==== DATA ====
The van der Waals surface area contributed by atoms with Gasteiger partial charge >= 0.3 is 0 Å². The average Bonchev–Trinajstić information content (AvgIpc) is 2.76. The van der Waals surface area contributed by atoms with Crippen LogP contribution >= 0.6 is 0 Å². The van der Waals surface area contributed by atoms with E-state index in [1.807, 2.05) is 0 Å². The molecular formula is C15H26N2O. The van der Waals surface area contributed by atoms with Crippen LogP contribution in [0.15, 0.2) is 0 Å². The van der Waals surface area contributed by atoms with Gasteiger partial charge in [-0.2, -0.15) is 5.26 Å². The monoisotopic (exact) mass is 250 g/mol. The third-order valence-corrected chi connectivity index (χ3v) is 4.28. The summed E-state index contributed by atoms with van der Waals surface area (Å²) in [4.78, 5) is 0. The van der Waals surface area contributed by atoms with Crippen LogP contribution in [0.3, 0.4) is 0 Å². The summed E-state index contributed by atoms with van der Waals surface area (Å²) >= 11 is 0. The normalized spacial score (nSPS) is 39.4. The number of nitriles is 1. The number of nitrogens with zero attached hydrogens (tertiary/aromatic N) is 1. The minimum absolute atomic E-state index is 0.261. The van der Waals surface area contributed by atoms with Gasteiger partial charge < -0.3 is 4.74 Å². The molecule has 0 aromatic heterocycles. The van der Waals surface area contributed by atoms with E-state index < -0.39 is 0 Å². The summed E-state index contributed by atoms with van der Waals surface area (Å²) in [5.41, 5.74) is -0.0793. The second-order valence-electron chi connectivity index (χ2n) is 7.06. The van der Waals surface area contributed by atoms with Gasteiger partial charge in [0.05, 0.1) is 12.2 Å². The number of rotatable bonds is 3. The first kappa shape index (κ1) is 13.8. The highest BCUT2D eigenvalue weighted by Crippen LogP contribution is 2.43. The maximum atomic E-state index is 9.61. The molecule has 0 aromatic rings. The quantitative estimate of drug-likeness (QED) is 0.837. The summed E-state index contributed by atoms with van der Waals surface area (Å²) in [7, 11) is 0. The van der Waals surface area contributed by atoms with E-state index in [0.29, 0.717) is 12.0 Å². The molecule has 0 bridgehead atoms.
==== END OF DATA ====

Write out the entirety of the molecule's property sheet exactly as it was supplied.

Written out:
The van der Waals surface area contributed by atoms with Gasteiger partial charge >= 0.3 is 0 Å². The average Bonchev–Trinajstić information content (AvgIpc) is 2.76. The van der Waals surface area contributed by atoms with Crippen LogP contribution >= 0.6 is 0 Å². The van der Waals surface area contributed by atoms with E-state index in [1.807, 2.05) is 0 Å². The molecular formula is C15H26N2O. The van der Waals surface area contributed by atoms with Crippen LogP contribution in [0.15, 0.2) is 0 Å². The van der Waals surface area contributed by atoms with Gasteiger partial charge in [-0.2, -0.15) is 5.26 Å². The monoisotopic (exact) mass is 250 g/mol. The third-order valence-corrected chi connectivity index (χ3v) is 4.28. The summed E-state index contributed by atoms with van der Waals surface area (Å²) in [4.78, 5) is 0. The van der Waals surface area contributed by atoms with Crippen LogP contribution in [0.3, 0.4) is 0 Å². The summed E-state index contributed by atoms with van der Waals surface area (Å²) >= 11 is 0. The normalized spacial score (nSPS) is 39.4. The number of nitriles is 1. The number of nitrogens with zero attached hydrogens (tertiary/aromatic N) is 1. The minimum absolute atomic E-state index is 0.261. The van der Waals surface area contributed by atoms with Gasteiger partial charge < -0.3 is 4.74 Å². The molecule has 0 aromatic heterocycles. The van der Waals surface area contributed by atoms with E-state index < -0.39 is 0 Å². The summed E-state index contributed by atoms with van der Waals surface area (Å²) in [5.41, 5.74) is -0.0793. The second-order valence-electron chi connectivity index (χ2n) is 7.06. The van der Waals surface area contributed by atoms with Gasteiger partial charge in [0.05, 0.1) is 12.2 Å². The number of rotatable bonds is 3. The first kappa shape index (κ1) is 13.8. The highest BCUT2D eigenvalue weighted by Crippen LogP contribution is 2.43. The maximum atomic E-state index is 9.61. The molecule has 0 aromatic rings. The quantitative estimate of drug-likeness (QED) is 0.837. The summed E-state index contributed by atoms with van der Waals surface area (Å²) in [7, 11) is 0. The van der Waals surface area contributed by atoms with E-state index in [0.29, 0.717) is 12.0 Å². The molecule has 0 bridgehead atoms.